The aromatic sauna infusion with essential oils in the sauna is only half the fun. The full enjoyment of a sauna infusion is offered by waving, also known as quails. Different waving techniques are by no means only part of the sauna master's tools of the trade. Also for the private fun in the small frame waving in the sauna is part of the handicraft.
The physical secret
The laws of physics also apply to the sauna: evaporation provides cold, precipitation provides heat! Of course it should be as warm as possible in the sauna, but the perceived warmth can even be increased. Here is the explanation:
- Steam is generated by the infusion. This falls as a precipitation on the cool skin of the sauna guest, where thermal energy is released. This thermal energy has previously been used up by evaporation on the hot stones of the sauna.
- The sweat on the skin of the sauna user cools down - then suddenly the humidity in the room rises. The cooling effect of the sweat is interrupted.
- The sauna lover gets the feeling that it has suddenly become hotter in the room, which is of course contrary to the thermometer display.
This effect is exploited when waving. If the towel or fan is waved, the temperature equalizing layer on the skin tears. This is also known as the insulation layer and is around four to eight millimetres thick. The heat transfer on the skin is no longer reduced. The result: the sauna guest feels the sauna even hotter.
Wedding techniques for domestic use
The best known is the wedel technique of the so-called propeller. For use in small saunas, the "sail", various combinations of the propeller with the waving in forms or the use of a sauna fan for gentler waving techniques are also suitable. Whichever feathering technique is used, the aim is always to achieve the best distribution of the steam in the sweat cabin, even in private areas.
Which technique is the right one?
In addition to the propeller and sail technique, there are several other techniques that basically have no name. Every sauna master creates his own movements and techniques, which are adapted by the principle of "trial and error".
Observation of the sauna guests shows whether a technique is well received or not. The show effect is not the least important, because basically no sophisticated technology is needed. It is only a matter of tearing open the described insulation layer and thus increasing the sauna guest's sensation of heat. This means that there is no right or wrong here, everything is allowed that the guests like.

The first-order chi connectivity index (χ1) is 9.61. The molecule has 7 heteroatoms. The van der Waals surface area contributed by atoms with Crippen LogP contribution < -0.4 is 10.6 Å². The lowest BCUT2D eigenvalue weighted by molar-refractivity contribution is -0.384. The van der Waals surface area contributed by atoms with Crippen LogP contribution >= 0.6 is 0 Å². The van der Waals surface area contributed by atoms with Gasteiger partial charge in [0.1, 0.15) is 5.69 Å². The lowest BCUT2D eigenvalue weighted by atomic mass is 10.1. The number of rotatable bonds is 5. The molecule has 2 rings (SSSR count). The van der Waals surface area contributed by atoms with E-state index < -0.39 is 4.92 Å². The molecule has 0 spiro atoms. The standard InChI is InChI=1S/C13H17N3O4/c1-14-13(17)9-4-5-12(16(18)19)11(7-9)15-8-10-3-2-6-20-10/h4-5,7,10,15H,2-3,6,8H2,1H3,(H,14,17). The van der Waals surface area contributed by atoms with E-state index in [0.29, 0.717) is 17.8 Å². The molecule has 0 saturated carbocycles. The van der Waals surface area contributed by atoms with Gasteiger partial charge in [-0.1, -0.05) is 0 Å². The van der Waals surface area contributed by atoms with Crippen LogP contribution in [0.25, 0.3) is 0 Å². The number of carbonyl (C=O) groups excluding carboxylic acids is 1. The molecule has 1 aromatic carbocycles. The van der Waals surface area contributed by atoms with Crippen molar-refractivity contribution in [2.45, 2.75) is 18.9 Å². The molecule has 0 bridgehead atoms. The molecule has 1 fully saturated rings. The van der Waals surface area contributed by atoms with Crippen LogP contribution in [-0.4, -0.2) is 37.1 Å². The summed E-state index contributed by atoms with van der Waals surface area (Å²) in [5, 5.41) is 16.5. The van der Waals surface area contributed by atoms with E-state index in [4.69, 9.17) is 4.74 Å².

The differences can be seen mainly in the sensation of heat, whereby the pure degree number is of course due to the type of sauna. The Russian sauna is particularly hot, with temperatures of up to 120 °C. It remains to be seen whether anyone else would like to increase the sensation of heat.
By the way, even beating with the birch twigs causes the described heat effect, but this variant is to be seen rather as moderate. The birch twigs belong to the Finnish sauna and are of course not used for waving.
Practice makes perfect
Aesthetics are as much a part of waving in the sauna as a practiced technique. The technique of the propeller is easy to practice. For this purpose, a sauna waving cloth is brought into a circular motion in the sweat cabin directly after the infusion under the sauna ceiling. In this way, the rising hot infusion steam is also layered in the lower areas and thus fills the entire room. With the propeller, the sauna guests should be treated with particular caution. The smaller the sweat room, the more caution is needed with the propeller.
A softer form of the wedel technique in the sauna is the sail. Here the feather duster is held like a taut sail and then guided in alternating lateral movements. In this way the steam of the infusion is gently distributed in the room. This weave technique is particularly popular for the infusion aroma experience.
The use of a sauna fan proves to be similarly beneficial. The large fan distributes the infusion steam in the cabin by slightly fanning movements and shifts the air only slightly.
Combinations of feather duster techniques can have a particularly aesthetic effect if they are implemented in a certain choreography. In this way, the propeller movements above the head in sufficiently large spaces can also be performed in front of or around the body. Shapes such as eights or circles in movement also provide a good shifting of the air and are also visually fun.
There are hardly any limits to the variety. Simply trying and practicing are the best ways to support the experience of infusion with suitable wedeling techniques.